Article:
[Met Performance] CID:187740
Parsifal {208} Metropolitan Opera House: 04/7/1961.

(Review)


Metropolitan Opera House
April 7, 1961


PARSIFAL {208}

Parsifal................Ramon Vinay
Kundry..................Irene Dalis
Amfortas................Hermann Uhde
Gurnemanz...............Jerome Hines
Klingsor................Gerhard Pechner
Titurel.................William Wilderman
Voice...................Mignon Dunn
First Esquire...........Mildred Allen
Second Esquire..........Helen Vanni
Third Esquire...........Charles Anthony
Fourth Esquire..........Robert Nagy
First Knight............Gabor Carelli
Second Knight...........Louis Sgarro
Flower Maidens: Laurel Hurley, Teresa Stratas, Helen Vanni
Lucille Kailer, Joan Wall, Margaret Roggero

Conductor...............Karl Böhm

Review of Robert Sabin in the May 1961 issue of Musical America

The Metropolitan can now boast of another memorable Kundry in the person of Irene Dalis, who was heard for the first time in the role at the season's last performance of "Parsifal." This role, which Wagner himself considered to be his most difficult, requires not only a musician of the highest rank, but a subtle and powerful actress. And all this Miss Dalis proved to be, in a performance that held the audience breathless and won her a stormy ovation at the end of Act II.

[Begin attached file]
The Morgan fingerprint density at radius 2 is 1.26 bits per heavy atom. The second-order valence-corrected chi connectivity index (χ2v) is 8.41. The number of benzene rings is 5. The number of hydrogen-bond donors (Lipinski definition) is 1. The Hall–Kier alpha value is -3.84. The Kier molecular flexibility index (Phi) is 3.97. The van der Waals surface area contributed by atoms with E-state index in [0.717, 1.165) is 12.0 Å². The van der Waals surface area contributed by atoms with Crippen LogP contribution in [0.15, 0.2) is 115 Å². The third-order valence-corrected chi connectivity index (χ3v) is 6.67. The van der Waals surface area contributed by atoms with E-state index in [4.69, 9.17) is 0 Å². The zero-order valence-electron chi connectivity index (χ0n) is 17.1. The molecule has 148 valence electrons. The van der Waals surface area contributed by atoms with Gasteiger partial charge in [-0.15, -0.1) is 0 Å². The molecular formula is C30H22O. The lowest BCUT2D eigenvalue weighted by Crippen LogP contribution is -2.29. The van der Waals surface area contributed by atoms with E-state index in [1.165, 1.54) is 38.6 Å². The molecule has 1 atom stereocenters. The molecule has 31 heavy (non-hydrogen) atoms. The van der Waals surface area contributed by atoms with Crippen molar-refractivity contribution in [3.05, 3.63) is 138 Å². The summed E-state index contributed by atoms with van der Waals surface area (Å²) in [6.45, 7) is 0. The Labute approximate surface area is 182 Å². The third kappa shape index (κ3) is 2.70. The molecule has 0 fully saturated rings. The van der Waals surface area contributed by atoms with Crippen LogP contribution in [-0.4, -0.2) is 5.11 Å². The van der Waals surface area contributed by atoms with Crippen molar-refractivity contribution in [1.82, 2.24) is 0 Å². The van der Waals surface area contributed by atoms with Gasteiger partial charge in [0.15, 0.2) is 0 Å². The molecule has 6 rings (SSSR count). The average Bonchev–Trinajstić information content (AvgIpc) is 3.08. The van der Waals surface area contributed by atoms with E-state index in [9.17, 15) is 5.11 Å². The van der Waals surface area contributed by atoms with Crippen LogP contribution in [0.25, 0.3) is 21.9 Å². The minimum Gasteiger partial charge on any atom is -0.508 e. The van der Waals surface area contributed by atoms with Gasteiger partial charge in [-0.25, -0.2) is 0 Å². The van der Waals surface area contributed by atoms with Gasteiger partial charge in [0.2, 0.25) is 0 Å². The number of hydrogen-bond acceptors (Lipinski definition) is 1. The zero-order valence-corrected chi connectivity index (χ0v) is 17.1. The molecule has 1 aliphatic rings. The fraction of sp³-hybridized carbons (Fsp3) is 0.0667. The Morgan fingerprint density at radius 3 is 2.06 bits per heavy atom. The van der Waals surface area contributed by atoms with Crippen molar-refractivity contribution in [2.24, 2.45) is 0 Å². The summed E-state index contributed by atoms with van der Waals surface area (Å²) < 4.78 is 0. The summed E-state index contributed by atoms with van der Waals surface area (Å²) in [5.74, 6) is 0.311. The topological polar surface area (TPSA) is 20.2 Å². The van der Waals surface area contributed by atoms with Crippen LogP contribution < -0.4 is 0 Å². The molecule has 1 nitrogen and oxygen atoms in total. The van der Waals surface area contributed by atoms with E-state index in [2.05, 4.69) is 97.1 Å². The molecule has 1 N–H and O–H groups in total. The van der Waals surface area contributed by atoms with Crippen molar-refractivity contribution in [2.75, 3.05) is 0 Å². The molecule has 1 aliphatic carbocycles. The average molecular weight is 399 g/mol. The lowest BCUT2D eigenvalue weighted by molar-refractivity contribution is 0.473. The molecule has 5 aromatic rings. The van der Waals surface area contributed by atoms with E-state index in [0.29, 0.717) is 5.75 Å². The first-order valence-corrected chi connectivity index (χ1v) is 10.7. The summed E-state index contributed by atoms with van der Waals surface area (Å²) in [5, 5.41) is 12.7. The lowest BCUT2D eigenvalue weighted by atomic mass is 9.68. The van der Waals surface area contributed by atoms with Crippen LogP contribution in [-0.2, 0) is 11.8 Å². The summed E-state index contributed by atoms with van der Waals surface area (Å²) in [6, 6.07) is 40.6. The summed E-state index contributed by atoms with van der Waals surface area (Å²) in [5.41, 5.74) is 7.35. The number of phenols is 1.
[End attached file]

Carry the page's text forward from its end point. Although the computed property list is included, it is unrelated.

Like her illustrious predecessors in the part, Kerstin Thorborg and Astrid Varnay, Miss Dalis was able to achieve convincingly the transformation from the tortured, ambiguous, wild creature of Act I to the terrible instrument of magic and vengefulness in Act II, with her revulsions of feeling that call for an incredible gamut of expression. Like them, she was radiant with a mysterious loveliness and at the same time subtly menacing. And the beauty of her singing and gesture always sprang from the music and text. Nothing was superimposed.

As if inspired by Miss Dalis, Mr. Vinay gave by far the best performance I have heard from him in years. Here was a Parsifal that one could believe in and not a butter-tub, impervious to spiritual agonies! And never has Mr. Hines (perhaps the most eloquent Gurnemanz on the operatic stage today) sung more magnificently. Nor should Mr. Uhde's poignantly acted Amfortas go unpraised; here again is an artist of the first water. Though not of this stature, the Klingsor of Mr. Pechner is a vivid figure. The others, too, were inspired.

Karl Böhm's "Parsifal" is more "secular" and vehement than Stiedry's or Knappertsbusch's, but it is a glowing conception. Thanks to Miss Dalis and her fellow singers, and to Mr. Böhm and the orchestra, we were able to sense this miraculous work in all its unearthly beauty.



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